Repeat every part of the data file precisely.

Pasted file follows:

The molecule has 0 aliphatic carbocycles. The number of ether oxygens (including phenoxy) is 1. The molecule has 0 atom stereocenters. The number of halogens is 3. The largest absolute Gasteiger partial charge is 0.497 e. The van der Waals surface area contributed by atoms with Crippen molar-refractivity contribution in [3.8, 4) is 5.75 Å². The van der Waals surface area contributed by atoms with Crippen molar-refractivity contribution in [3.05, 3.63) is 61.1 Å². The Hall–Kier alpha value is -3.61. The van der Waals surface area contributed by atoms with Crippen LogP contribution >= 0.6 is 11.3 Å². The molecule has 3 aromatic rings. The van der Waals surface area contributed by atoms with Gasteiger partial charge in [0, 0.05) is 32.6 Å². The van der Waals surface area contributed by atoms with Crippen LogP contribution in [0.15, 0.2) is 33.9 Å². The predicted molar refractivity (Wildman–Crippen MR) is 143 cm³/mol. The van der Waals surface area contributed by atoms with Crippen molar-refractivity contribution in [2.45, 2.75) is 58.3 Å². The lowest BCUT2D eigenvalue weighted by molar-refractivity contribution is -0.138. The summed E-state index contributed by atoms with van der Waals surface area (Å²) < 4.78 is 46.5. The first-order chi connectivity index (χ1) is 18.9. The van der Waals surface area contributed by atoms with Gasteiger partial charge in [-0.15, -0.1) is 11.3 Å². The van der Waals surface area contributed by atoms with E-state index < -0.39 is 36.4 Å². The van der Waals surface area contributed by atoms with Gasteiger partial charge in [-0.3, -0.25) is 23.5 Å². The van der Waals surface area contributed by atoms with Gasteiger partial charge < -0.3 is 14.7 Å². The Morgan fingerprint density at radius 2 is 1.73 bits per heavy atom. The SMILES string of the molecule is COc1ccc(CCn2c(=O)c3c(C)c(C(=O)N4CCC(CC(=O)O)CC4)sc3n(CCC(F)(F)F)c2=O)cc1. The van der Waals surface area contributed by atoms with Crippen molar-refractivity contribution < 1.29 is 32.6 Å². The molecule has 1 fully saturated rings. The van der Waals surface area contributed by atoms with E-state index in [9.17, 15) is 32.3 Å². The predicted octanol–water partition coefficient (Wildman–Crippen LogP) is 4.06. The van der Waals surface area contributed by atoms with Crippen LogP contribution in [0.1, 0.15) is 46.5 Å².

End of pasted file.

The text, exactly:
The molecule has 0 aliphatic carbocycles. The number of ether oxygens (including phenoxy) is 1. The molecule has 0 atom stereocenters. The number of halogens is 3. The largest absolute Gasteiger partial charge is 0.497 e. The van der Waals surface area contributed by atoms with Crippen molar-refractivity contribution in [3.8, 4) is 5.75 Å². The van der Waals surface area contributed by atoms with Crippen molar-refractivity contribution in [3.05, 3.63) is 61.1 Å². The Hall–Kier alpha value is -3.61. The van der Waals surface area contributed by atoms with Crippen LogP contribution >= 0.6 is 11.3 Å². The molecule has 3 aromatic rings. The van der Waals surface area contributed by atoms with Gasteiger partial charge in [0, 0.05) is 32.6 Å². The van der Waals surface area contributed by atoms with Crippen LogP contribution in [0.15, 0.2) is 33.9 Å². The predicted molar refractivity (Wildman–Crippen MR) is 143 cm³/mol. The van der Waals surface area contributed by atoms with Crippen molar-refractivity contribution in [2.45, 2.75) is 58.3 Å². The lowest BCUT2D eigenvalue weighted by molar-refractivity contribution is -0.138. The summed E-state index contributed by atoms with van der Waals surface area (Å²) < 4.78 is 46.5. The first-order chi connectivity index (χ1) is 18.9. The van der Waals surface area contributed by atoms with Gasteiger partial charge in [-0.15, -0.1) is 11.3 Å². The van der Waals surface area contributed by atoms with E-state index < -0.39 is 36.4 Å². The van der Waals surface area contributed by atoms with Gasteiger partial charge in [-0.3, -0.25) is 23.5 Å². The van der Waals surface area contributed by atoms with Gasteiger partial charge < -0.3 is 14.7 Å². The Morgan fingerprint density at radius 2 is 1.73 bits per heavy atom. The SMILES string of the molecule is COc1ccc(CCn2c(=O)c3c(C)c(C(=O)N4CCC(CC(=O)O)CC4)sc3n(CCC(F)(F)F)c2=O)cc1. The van der Waals surface area contributed by atoms with Crippen molar-refractivity contribution < 1.29 is 32.6 Å². The molecule has 1 fully saturated rings. The van der Waals surface area contributed by atoms with E-state index in [9.17, 15) is 32.3 Å². The predicted octanol–water partition coefficient (Wildman–Crippen LogP) is 4.06. The van der Waals surface area contributed by atoms with Crippen LogP contribution in [0.1, 0.15) is 46.5 Å².